Depression: Understanding its Presence

depression being conveyed, man in dark clouds, early morning on top of mountain range

Depression is not “all in your head.” While depression is medically characterized as a chemical imbalance in the brain, it affects your body as well as your thoughts and your feelings, in fact your whole life.  

Depression is more than moodiness. While everyone has their down days, clinical depression goes beyond a blue mood or feeling sad.

Depression is characterized by the darkness of despair, misery, hopelessness and dejection. Such feelings persisting for at least two weeks, combined with poor concentration, lack of energy, meet criteria for major depressive disorder according to the Diagnostic and Statistical Manual of Mental Disorder. You may also notice an Inability to fall or stay asleep and/or lack of appetite or eating more than normal.

Depression has been called the common cold of mental illness. One in six people in the U. S. will suffer a major depression during their lifetime. For more detail on prevalence see the NIH website.

Many factors contribute to depression

Depression is often the result of prolonged stress. Constantly released stress hormones such as cortisol and epinephrine eventually overwhelm the “feel good” hormones like oxytocin, serotonin, and dopamine, leaving you at risk for depression. This is why antidepressant medication may be helpful.

Recent studies indicate that genetics play a role with some people having a built-in predisposition toward negativity which fuels depression. A low tolerance for stress may also makes you more susceptible to the effects of a negative environment or traumatic experiences.

Chronic illness and chronic pain put one a risk for depression, increasing the release of stress hormones and making a positive outlook more difficult to maintain.

Depression is part of grief that naturally arises when you experience loss of any kind. Stuffing grief rather than allowing yourself to feel the pain of loss, sets you up for a clinical depression.

Depression is one characteristic of post-traumatic stress, and it can show up long after the traumatic experiences are over.

Depression may seem to come out of the blue with no obvious cause.

Ignoring depression can be dangerous

A low-grade depression, like a low-grade infection, can sap your energy, rob you of pleasure and decrease your ability to function.

A severe depression, like a severe infection, can be life threatening.  Emotional numbness may leave you going through the motions, feeling life is not worth living or that your family and friends would be better off without you. Hopelessness and despair often lead to thoughts of suicide as a way to escape the pain.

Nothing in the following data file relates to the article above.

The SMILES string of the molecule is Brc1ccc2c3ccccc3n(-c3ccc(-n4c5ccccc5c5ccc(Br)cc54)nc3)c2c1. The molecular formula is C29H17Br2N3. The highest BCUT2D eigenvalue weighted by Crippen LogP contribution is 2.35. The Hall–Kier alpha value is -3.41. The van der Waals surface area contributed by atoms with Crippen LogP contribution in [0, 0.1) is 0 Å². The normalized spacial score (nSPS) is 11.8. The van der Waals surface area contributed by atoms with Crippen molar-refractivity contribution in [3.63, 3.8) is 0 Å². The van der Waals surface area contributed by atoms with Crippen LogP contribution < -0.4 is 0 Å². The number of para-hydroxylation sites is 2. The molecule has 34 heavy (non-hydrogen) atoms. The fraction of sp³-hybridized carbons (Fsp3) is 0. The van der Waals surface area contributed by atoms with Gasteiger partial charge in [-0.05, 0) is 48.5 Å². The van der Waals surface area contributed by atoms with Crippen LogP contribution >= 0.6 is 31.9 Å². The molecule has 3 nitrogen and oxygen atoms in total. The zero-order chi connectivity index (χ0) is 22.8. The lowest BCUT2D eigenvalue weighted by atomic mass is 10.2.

Depression can be treated

The good news is that depression is one of the most treatable mental illnesses. Most people will recover fully with proper treatment and depression sometimes lifts spontaneously. The usual treatments for depression include antidepressant medications (SSRIs) and/or psychotherapy. A combination of medication and therapy provide the best outcome for recovering from depression.

Primary care physicians are the first line of defense in prescribing antidepressant medication. More complicated cases require the skills of a psychiatrist.

Cognitive behavioral therapy focuses on changing the automatic negative thoughts and irrational beliefs that feed the sense of hopelessness and helplessness associated with depression. Therapy is also helpful in dealing with difficult life situations or working through past traumas.  

Mindfulness practices such as meditation and focusing on the present moment may create a sense of peace that helps to lift depression.

Spiritual resources are valuable in overcoming depression. Faith in a loving God or a beneficent universe go a long way to create a sense of wellbeing.

Maintaining wellness

Having experienced a major depression puts one at higher risk for another. The following are a few of the practices that help to prevent a recurrence.

Social connections with family, friends, coworkers and neighbors are critical to maintaining mental and physical wellness. Recent studies have shown loneliness to be as detrimental to health as a two-pack a day cigarette habit. Find a community to be a part of.

Regular exercise provides a boost in mood as well as promoting physical fitness, as does a healthy diet with a focus on protein and fresh fruits and vegetables.

Practicing gratitude and self-compassion help maintain a positive attitude. The idea is to focus on what you have rather than what you are missing and be as kind to yourself as you are to your best friend.

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